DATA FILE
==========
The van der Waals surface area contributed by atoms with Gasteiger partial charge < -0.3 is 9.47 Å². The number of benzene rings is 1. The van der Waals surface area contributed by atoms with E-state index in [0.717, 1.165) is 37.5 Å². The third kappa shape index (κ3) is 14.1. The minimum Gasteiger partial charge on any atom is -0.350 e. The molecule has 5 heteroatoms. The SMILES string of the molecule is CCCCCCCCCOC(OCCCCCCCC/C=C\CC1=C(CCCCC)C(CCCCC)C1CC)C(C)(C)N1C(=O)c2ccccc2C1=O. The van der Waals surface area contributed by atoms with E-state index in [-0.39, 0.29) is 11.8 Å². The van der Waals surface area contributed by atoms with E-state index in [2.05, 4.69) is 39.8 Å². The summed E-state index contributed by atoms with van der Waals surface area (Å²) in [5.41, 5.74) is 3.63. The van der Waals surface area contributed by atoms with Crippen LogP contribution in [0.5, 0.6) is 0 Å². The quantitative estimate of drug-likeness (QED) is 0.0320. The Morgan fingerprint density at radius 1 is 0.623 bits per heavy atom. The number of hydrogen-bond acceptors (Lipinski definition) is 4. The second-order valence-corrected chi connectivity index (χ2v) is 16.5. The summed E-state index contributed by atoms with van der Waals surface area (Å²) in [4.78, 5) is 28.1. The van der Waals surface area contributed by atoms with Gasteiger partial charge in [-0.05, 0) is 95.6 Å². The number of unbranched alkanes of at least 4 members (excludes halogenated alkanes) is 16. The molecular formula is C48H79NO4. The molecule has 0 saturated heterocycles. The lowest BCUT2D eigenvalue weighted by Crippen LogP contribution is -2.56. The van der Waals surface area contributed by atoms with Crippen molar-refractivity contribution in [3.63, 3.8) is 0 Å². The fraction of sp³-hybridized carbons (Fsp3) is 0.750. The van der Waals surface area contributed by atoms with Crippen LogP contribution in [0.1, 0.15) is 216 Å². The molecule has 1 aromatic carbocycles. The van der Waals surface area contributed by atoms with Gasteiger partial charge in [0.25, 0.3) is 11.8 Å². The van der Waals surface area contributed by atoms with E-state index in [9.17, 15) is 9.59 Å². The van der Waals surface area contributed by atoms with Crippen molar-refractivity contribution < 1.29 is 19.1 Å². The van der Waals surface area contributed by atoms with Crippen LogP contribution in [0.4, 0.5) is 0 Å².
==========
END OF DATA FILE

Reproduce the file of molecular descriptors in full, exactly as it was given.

The van der Waals surface area contributed by atoms with Gasteiger partial charge < -0.3 is 9.47 Å². The number of benzene rings is 1. The van der Waals surface area contributed by atoms with E-state index in [0.717, 1.165) is 37.5 Å². The third kappa shape index (κ3) is 14.1. The minimum Gasteiger partial charge on any atom is -0.350 e. The molecule has 5 heteroatoms. The SMILES string of the molecule is CCCCCCCCCOC(OCCCCCCCC/C=C\CC1=C(CCCCC)C(CCCCC)C1CC)C(C)(C)N1C(=O)c2ccccc2C1=O. The van der Waals surface area contributed by atoms with E-state index in [-0.39, 0.29) is 11.8 Å². The van der Waals surface area contributed by atoms with E-state index in [2.05, 4.69) is 39.8 Å². The summed E-state index contributed by atoms with van der Waals surface area (Å²) in [5.41, 5.74) is 3.63. The van der Waals surface area contributed by atoms with Crippen LogP contribution in [0.5, 0.6) is 0 Å². The quantitative estimate of drug-likeness (QED) is 0.0320. The Morgan fingerprint density at radius 1 is 0.623 bits per heavy atom. The number of hydrogen-bond acceptors (Lipinski definition) is 4. The second-order valence-corrected chi connectivity index (χ2v) is 16.5. The summed E-state index contributed by atoms with van der Waals surface area (Å²) in [4.78, 5) is 28.1. The van der Waals surface area contributed by atoms with Gasteiger partial charge in [-0.05, 0) is 95.6 Å². The number of unbranched alkanes of at least 4 members (excludes halogenated alkanes) is 16. The molecular formula is C48H79NO4. The molecule has 0 saturated heterocycles. The lowest BCUT2D eigenvalue weighted by Crippen LogP contribution is -2.56. The van der Waals surface area contributed by atoms with Crippen molar-refractivity contribution in [3.63, 3.8) is 0 Å². The fraction of sp³-hybridized carbons (Fsp3) is 0.750. The van der Waals surface area contributed by atoms with Crippen LogP contribution in [0.1, 0.15) is 216 Å². The molecule has 1 aromatic carbocycles. The van der Waals surface area contributed by atoms with Gasteiger partial charge in [0.25, 0.3) is 11.8 Å². The van der Waals surface area contributed by atoms with E-state index in [9.17, 15) is 9.59 Å². The van der Waals surface area contributed by atoms with Crippen molar-refractivity contribution < 1.29 is 19.1 Å². The van der Waals surface area contributed by atoms with Crippen LogP contribution in [0.4, 0.5) is 0 Å².